Remember the role fantasy used to play in your life?
Perhaps you bit your eraser in school and looked out the window, . . .
taking yourself back to Independence Hall in Philadelphia, listening to the debates surrounding the writing of the Declaration of Independence and the Constitution. . .
Or to Victorian England, becoming Elizabeth Bennet or Mr. Darcy.
Maybe your fantasies moved from other lives and eras to your own.
What would it be like to stand in front of a classroom like Mrs. Lochner is doing now?
What would it be like to fall in love?
For many people, middle age ends fantasy. The day-to-day pressures of work, family, and finance replace the dreamy carefree stages of youth. Did that happen to you without your realizing it?
Here is Laura Carstensen, Founding Director of the Stanford Center on Longevity,
in her book A Long Bright Future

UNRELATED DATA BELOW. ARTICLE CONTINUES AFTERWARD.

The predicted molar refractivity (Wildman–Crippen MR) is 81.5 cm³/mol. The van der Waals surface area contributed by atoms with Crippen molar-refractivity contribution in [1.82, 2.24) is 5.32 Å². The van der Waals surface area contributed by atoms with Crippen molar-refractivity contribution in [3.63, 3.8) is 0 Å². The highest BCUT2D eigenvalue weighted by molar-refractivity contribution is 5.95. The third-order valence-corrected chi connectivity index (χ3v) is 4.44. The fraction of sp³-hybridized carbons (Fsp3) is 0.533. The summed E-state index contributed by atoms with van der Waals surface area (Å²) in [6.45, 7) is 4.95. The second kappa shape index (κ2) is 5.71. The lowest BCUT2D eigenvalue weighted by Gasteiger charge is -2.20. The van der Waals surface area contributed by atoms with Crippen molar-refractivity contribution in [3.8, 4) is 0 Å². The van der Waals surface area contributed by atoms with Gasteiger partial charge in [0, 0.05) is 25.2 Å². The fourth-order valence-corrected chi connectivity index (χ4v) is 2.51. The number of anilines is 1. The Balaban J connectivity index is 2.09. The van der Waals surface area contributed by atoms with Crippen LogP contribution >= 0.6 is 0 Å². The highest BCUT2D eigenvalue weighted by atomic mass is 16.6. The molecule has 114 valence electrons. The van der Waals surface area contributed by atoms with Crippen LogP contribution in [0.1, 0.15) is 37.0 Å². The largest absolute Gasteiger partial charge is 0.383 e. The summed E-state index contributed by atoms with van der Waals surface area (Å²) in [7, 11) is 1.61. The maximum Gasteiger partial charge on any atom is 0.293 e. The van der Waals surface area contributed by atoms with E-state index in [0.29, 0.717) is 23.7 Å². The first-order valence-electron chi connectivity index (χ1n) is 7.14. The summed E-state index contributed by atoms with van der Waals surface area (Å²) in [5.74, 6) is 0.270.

Imagine what it might be like to live to a healthy, happy one hundred. Start daydreaming about the autumn of your life as much as you daydreamed about finding your perfect love when you were a teenager. . . . imagine in vivid detail what you’ll want to do once your principal obligations in life to your family and employers are behind you, and your time is truly your own.
As I turn from looking at childhood in my memoir to looking to the future in my Jubilación posts, I’m at the stage of doing my homework.
Let me know if you want to ride along on this journey, and please offer your own dreams and companions on the way — books you love, people you admire.
Let’s start with this challenge. Assuming you will live to be 100 (or 90 or 80, the number is less important than the idea), what do you most want? Do you have an image of yourself? If not, why not? When and why did you stop dreaming?